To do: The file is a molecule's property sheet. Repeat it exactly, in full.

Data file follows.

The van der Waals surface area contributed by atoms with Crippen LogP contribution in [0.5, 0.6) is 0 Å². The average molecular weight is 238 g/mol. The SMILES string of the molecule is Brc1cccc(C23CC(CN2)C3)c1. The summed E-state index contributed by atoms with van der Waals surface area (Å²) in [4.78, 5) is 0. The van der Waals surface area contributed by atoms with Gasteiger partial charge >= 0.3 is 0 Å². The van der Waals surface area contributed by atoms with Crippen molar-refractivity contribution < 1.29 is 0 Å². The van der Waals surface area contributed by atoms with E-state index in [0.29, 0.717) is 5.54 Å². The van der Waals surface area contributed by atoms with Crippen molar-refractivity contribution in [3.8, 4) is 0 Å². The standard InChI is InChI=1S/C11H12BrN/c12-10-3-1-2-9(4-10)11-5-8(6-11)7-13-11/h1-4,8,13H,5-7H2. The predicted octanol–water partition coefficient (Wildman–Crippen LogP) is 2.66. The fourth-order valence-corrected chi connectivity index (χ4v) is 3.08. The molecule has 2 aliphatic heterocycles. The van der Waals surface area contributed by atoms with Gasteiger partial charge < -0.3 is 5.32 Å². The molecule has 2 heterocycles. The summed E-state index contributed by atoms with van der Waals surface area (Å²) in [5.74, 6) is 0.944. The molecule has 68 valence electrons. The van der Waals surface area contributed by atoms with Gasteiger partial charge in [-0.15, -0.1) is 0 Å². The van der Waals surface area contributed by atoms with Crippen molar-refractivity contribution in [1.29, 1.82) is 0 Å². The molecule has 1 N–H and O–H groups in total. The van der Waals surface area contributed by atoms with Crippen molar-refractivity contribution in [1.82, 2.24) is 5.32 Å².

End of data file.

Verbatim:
The van der Waals surface area contributed by atoms with Crippen LogP contribution in [0.5, 0.6) is 0 Å². The average molecular weight is 238 g/mol. The SMILES string of the molecule is Brc1cccc(C23CC(CN2)C3)c1. The summed E-state index contributed by atoms with van der Waals surface area (Å²) in [4.78, 5) is 0. The van der Waals surface area contributed by atoms with Gasteiger partial charge >= 0.3 is 0 Å². The van der Waals surface area contributed by atoms with Crippen molar-refractivity contribution < 1.29 is 0 Å². The van der Waals surface area contributed by atoms with E-state index in [0.29, 0.717) is 5.54 Å². The van der Waals surface area contributed by atoms with Crippen molar-refractivity contribution in [3.8, 4) is 0 Å². The standard InChI is InChI=1S/C11H12BrN/c12-10-3-1-2-9(4-10)11-5-8(6-11)7-13-11/h1-4,8,13H,5-7H2. The predicted octanol–water partition coefficient (Wildman–Crippen LogP) is 2.66. The fourth-order valence-corrected chi connectivity index (χ4v) is 3.08. The molecule has 2 aliphatic heterocycles. The van der Waals surface area contributed by atoms with Gasteiger partial charge < -0.3 is 5.32 Å². The molecule has 2 heterocycles. The summed E-state index contributed by atoms with van der Waals surface area (Å²) in [5.74, 6) is 0.944. The molecule has 68 valence electrons. The van der Waals surface area contributed by atoms with Gasteiger partial charge in [-0.15, -0.1) is 0 Å². The van der Waals surface area contributed by atoms with Crippen molar-refractivity contribution in [1.29, 1.82) is 0 Å². The molecule has 1 N–H and O–H groups in total. The van der Waals surface area contributed by atoms with Crippen molar-refractivity contribution in [1.82, 2.24) is 5.32 Å².